The Onekama Community Master Plan is one of many planning efforts that has taken place over the past few years in Manistee County. This joint effort between Onekama Township and the Village of Onekama was designed to foster economic development. The natural assets of Manistee County figure prominently in the plans. I’ve been impressed by the commitment that Manistee County and its townships, villages and cities have made over the past five years to create a new and prosperous future. These communities concluded that they can be more successful by working together and blurring boundaries. They are clearly committed to collaborate and cooperate to meet common objectives.
The Onekama planning effort has paid off in several ways – including the obvious benefit of a joint planning effort to reduce redundancy and inefficiencies across jurisdiction lines. And the effort will be recognized with an award – the annual Daniel Burnham Award for a Comprehensive Plan at the annual conference of the Michigan Association of Planning next week in Detroit. MSUE is not being recognized for the award, and it shouldn’t be. The plan was developed by residents and staff members in the township and village. It is worth noting, however, that much of the knowledge that the planning committee used to carry out this endeavor came from years of education programming on planning, economic development and local government from MSUE professionals. Whether it was helping to facilitate the start of the county-wide planning organization, the Alliance for Economic Success, or offering of Citizen Planner training or county commissioner training and consultation, MSUE staff members have contributed greatly to the planning committee’s ability to create an award-winning plan.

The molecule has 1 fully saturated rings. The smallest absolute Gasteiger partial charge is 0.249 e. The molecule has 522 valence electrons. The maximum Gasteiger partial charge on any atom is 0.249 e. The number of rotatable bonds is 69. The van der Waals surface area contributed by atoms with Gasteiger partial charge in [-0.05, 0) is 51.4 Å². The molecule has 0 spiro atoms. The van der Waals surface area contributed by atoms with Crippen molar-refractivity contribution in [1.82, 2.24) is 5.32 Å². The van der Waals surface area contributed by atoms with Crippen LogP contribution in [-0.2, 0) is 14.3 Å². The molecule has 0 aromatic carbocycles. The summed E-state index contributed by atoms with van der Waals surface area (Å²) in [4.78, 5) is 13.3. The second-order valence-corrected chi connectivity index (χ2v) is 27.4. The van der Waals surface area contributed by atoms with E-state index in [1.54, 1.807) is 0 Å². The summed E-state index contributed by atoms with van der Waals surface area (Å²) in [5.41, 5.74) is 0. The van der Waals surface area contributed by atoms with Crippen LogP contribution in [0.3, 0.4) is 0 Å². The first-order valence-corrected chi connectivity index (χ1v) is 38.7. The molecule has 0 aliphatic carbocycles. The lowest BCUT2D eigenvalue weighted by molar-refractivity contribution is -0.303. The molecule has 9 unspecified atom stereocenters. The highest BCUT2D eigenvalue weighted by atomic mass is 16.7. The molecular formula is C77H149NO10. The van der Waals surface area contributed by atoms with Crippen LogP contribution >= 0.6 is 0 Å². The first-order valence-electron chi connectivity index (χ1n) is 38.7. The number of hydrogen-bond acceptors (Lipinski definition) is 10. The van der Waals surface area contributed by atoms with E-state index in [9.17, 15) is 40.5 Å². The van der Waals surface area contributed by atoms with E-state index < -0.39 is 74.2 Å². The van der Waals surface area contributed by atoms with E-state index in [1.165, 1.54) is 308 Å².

It’s always great to be recognized for the work we do. But it’s even more rewarding to see the people we serve receive recognition for the way they’ve implemented programs that originated with our training and research. Congratulations to the Onekama planning team, and congratulations to educators Elaine Bush, Kurt Schnindler, John Amrhein, and specialists Wayne Beyea and Dave Ivan and associate professor Warren Rauhe for their work in Manistee County that has helped to contribute to this tremendous local achievement.